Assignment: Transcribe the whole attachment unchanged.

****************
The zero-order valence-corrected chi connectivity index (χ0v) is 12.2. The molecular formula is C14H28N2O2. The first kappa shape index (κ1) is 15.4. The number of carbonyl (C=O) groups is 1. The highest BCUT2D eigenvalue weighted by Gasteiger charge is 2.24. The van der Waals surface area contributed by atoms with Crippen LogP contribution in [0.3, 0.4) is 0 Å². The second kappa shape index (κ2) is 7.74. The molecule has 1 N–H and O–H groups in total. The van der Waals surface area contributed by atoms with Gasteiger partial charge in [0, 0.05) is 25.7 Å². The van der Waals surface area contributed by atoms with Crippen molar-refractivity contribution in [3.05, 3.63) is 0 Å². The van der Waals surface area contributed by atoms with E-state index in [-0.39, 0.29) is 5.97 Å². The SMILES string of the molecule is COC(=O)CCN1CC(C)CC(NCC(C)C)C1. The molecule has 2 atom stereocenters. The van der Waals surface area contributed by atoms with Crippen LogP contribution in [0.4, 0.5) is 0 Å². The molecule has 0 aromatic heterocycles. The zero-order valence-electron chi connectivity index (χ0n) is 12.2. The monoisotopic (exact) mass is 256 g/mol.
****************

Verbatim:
The zero-order valence-corrected chi connectivity index (χ0v) is 12.2. The molecular formula is C14H28N2O2. The first kappa shape index (κ1) is 15.4. The number of carbonyl (C=O) groups is 1. The highest BCUT2D eigenvalue weighted by Gasteiger charge is 2.24. The van der Waals surface area contributed by atoms with Crippen LogP contribution in [0.3, 0.4) is 0 Å². The second kappa shape index (κ2) is 7.74. The molecule has 1 N–H and O–H groups in total. The van der Waals surface area contributed by atoms with Gasteiger partial charge in [0, 0.05) is 25.7 Å². The van der Waals surface area contributed by atoms with Crippen molar-refractivity contribution in [3.05, 3.63) is 0 Å². The van der Waals surface area contributed by atoms with E-state index in [-0.39, 0.29) is 5.97 Å². The SMILES string of the molecule is COC(=O)CCN1CC(C)CC(NCC(C)C)C1. The molecule has 2 atom stereocenters. The van der Waals surface area contributed by atoms with Crippen LogP contribution in [0.4, 0.5) is 0 Å². The molecule has 0 aromatic heterocycles. The zero-order valence-electron chi connectivity index (χ0n) is 12.2. The monoisotopic (exact) mass is 256 g/mol.